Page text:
Why somebody would email me a query to critique when they had already sent it out to an editor is beyond me, and beside the point. The point is, the query format that worked for me wasn’t the only one that worked. I still teach my way, because I know it’s very effective, but nowadays if someone “breaks the format” I don’t push the issue.
To think we can understand the inner workings of a potential client or reader is just silly. We’re always hearing experts and marketing gurus saying things like, “Clients like to hear X” and “Editors hate it when you do Y.”
But: Are you the same person every day? Even every minute? Have you ever had an experience where one day you love something, and then, for some unknown reason, the next day you can’t stand it? Have you ever changed your mind so fast, or experienced a change in mood so quickly, you gave your loved ones mental whiplash?
Even more: Is your business the same from day to day? Have you ever decided on an exact, step-by-step path for your business for the next 12 months and committed to each pre-planned step come hell or high water throughout the entire year? No?
Neither do your writing clients. Even if your client is a gigantic corporation, while on the outside it may look like a stationary behemoth, on the inside it is constantly in flux as employees acquire new information about their market, learn about shifts in the industry, or simply change their minds about something.
Case in point: I’ve had articles killed, multiple times, simply because the editorial department of a publication decided to move in a new direction, and my article didn’t fit their new vision.
Then there are those times when we see so much of something we get sick of it. First we’re told long-form landing pages are obligatory if you want to sell an information product, and when we finally master them someone else tells us, “People are onto those long form sales pages. They’re sick of them. Now it’s all about tiny landing pages.” We’re told we need to do guest posting to build our mailing lists, and then we see 24-point headlines trumpeting that guest posting is dead because readers are tired of reading author bios and clicking on their links. Then, a year later, someone comes along and says, “Guest posting isn’t dead. You just need to do it a different way now.”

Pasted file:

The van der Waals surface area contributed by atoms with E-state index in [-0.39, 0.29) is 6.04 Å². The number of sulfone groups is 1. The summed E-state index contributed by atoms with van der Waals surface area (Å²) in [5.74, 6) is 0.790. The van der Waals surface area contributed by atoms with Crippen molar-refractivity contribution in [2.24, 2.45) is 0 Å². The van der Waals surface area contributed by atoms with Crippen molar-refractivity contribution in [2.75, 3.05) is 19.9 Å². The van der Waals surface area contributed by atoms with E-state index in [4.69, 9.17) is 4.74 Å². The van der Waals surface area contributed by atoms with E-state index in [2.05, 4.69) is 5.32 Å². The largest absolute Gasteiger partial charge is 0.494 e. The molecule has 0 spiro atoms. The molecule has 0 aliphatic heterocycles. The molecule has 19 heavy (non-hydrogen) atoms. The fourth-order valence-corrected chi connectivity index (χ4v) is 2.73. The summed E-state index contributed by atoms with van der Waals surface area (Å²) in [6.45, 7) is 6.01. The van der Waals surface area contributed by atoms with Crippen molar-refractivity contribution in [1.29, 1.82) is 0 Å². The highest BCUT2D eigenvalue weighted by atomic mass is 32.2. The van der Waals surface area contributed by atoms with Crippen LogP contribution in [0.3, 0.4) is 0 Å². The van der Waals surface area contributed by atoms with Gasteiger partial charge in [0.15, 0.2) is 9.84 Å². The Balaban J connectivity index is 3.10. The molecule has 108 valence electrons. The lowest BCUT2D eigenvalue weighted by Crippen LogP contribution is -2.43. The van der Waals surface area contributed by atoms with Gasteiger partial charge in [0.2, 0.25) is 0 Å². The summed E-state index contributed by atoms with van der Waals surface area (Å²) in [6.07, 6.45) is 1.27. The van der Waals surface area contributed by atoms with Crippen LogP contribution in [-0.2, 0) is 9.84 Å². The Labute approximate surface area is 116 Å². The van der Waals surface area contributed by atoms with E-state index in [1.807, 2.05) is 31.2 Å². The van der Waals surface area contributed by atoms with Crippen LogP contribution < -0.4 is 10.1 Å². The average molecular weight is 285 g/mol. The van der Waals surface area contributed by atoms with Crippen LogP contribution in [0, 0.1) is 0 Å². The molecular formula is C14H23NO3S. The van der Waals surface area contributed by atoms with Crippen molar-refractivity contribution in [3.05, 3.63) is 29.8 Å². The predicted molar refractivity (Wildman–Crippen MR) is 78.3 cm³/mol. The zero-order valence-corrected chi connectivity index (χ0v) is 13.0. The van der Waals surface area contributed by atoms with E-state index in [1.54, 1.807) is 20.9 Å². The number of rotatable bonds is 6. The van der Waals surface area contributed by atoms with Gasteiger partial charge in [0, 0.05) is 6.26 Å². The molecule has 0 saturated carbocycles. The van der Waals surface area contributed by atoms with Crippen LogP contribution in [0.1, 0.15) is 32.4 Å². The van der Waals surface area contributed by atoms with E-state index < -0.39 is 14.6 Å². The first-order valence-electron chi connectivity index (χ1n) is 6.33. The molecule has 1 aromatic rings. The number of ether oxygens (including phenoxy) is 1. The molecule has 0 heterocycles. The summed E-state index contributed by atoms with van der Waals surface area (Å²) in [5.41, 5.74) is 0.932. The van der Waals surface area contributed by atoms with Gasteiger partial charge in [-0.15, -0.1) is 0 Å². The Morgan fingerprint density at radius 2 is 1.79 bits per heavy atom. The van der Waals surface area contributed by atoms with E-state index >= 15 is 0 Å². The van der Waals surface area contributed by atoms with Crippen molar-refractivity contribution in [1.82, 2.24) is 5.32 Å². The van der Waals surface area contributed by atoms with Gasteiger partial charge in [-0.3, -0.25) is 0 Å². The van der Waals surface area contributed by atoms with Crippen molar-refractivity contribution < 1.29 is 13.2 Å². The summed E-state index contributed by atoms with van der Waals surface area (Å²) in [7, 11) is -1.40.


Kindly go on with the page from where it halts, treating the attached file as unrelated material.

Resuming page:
It’s not that the experts were wrong in the first place. It’s that things change. And we need to change with them. If we have a rigid set of beliefs about writing, and an overblown sense of confidence that we know everything about the writing business, we’ll never change with the changing times. We’ll be stuck. We’ll be dinosaurs.
Understanding that you have absolutely no way of knowing or predicting how somebody is going to respond to your writing or marketing can give you a great sense of freedom. You don’t need to hold to anyone else’s rules about pitching, communicating with your readers, crafting your articles, or anything else.
The Confidence of Having No Confidence
Of course, I’m not suggesting we writers walk around in a state of insecurity at all times, feeling like nothing we do is ever right. There is a way to develop a different kind of confidence, one that won’t keep you cemented to one way of doing things.
The trick is to stop requiring that you feel confident before you can take action. To stop feeling that you have to know everything there is to know before you get started. And to stop believing that a set of rigid beliefs is anything but fear masquerading as confidence.
Just start moving, play with the “rules,” experiment, figure out what works best for you…and through experience you’ll gain a different kind of confidence. This is the confidence that even if you screw up, even if you misread a potential client or write a clunky sentence, it will be OK. This kind of confidence gives you the security to move forward without fear, but also the freedom to enjoy your creativity as you run your writing business.
Your Freelance Writing Success Coach,
P.S. Looking for help breaking into freelance writing — or making it to the next level? Do yourself a favor and learn from a veteran freelancer with 20 years of experience. (Ahem…that’s me.) You can a take a look at my Freelance Writing Success Coaching here.